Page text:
In his 1926 essay, “The Negro Artist and the Racial Mountain,” Hughes calls the blues, “incongruous humor that so often . . . becomes ironic laughter mixed with tears.”
What is a “cool face?” If it is a face that expresses disapproval or the aloof nature of its owner, don’t we wonder why she is so mean and how we can please her? If it is a face in full confidence of its beauty or with features that attract us, don’t we want that face to look our way?
The alliteration of “calm” and “cool” in this poem ties me to its pull down toward its final piece of punctuation. And “the river” means to make that movement downward toward the end all the more gentle. Water quenches thirst. Water flows free.
Langston Hughes wrote what is probably his most famous poem, “The Negro Speaks of Rivers” when he was 18 years old.
He wrote about rivers until the end of his life. In some of the poems, they are sites for murder. In others, they are sites for suicide.
In Hughes’s poems where rivers are sites for suicide, the speaker is the victim of unrequited love.
Yes, we could drown in a river, but we could also drown in someone’s loving arms. Now doesn’t that sound like the blues?
The act of suicide as a personage is, in this poem, one with the river. It flows in one direction.
I don’t know why I stopped wanting to kill myself. I didn’t have a therapist. I didn’t take medication. I imagine I am the last of those raised by binary believers. To us, it was told that white people had few troubles, and they couldn’t deal with any of them without another bill to pay for anti-depressants or for someone to listen.
I am old enough to be of a generation of black people who didn’t think black people killed themselves. Adults would say as much.
When my lover cries about a black boy as far away from us as Johnson & Wales University in Providence, Rhode Island, hanging himself in his dorm room, my lover cries because nothing we heard adults say while we were young seems true.
Forty-three percent of black gay teens have contemplated or attempted suicide. My lover has never been to Rhode Island.
Alliteration moves to consonance and then back again to alliteration in the final line of the poem. Only now, the sound we’ve encountered by way of the letter “c” comes to us through the more definite letter “k.”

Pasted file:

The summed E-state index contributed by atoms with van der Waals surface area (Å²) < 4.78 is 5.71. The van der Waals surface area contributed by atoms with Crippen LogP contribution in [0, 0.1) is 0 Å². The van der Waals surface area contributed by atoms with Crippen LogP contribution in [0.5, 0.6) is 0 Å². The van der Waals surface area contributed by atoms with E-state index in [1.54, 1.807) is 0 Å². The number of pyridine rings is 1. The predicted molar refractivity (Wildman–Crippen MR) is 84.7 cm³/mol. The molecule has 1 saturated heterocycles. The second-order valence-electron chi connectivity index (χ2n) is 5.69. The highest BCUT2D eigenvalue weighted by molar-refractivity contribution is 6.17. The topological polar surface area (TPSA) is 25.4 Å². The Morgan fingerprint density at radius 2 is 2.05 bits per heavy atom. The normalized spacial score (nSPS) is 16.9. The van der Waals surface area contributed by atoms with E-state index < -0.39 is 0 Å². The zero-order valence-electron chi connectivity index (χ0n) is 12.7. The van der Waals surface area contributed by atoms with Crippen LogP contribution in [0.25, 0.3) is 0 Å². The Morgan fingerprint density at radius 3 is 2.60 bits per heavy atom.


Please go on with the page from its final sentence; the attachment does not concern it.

Africa. Afrika. Clan. Klan.
“K” is the first letter in the word “kindness.”
Suicide—“the calm, cool face of the river”—was kind enough to have “asked” the speaker. And for what?
Whenever I read a poem, I read for what it doesn’t say. The speaker—and this has a great deal to do with why I love this poem so much—is dead. He talks to me, to us, from the grave.
Even from the grave, he admits that all he ever wanted was to be asked for a kiss.
“Suicide’s Note” is not a poem about suicide. On the contrary, it is a poem about living forever. About finally getting what we want and getting it even after death.
The poem is interested in the immortality of poetry. The speaker doesn’t want to die as much as he wants to oblige. Who doesn’t want a kiss? Who doesn’t want a cool face to ask for that kiss?
I don’t remember why I stopped wanting to kill myself, but I do know how I stay alive. Though I love to kiss my lover, it is not because of his kisses. Though I am laid open when he cries, it is not because of his tears.
I live to write poems. And I write poems because it’s all I can do to stave off death, or as Sexton said before killing herself, “Suicide is, after all, the opposite of the poem.” After all.
Only poems allow me the opportunity, even when I get them wrong, to try at communicating with the dead and, hopefully, with those who have yet to live.
By the time I turned 22, I don’t know that I wanted to stay alive, but I did, and still do, want to write a poem.
Jericho Brown is the recipient of the Whiting Writers Award and fellowships from the Radcliffe Institute for Advanced Study at Harvard University and the National Endowment for the Arts. His first book, Please (New Issues, 2008), won the American Book Award, and his second book, The New Testament (Copper Canyon, 2014), was named one...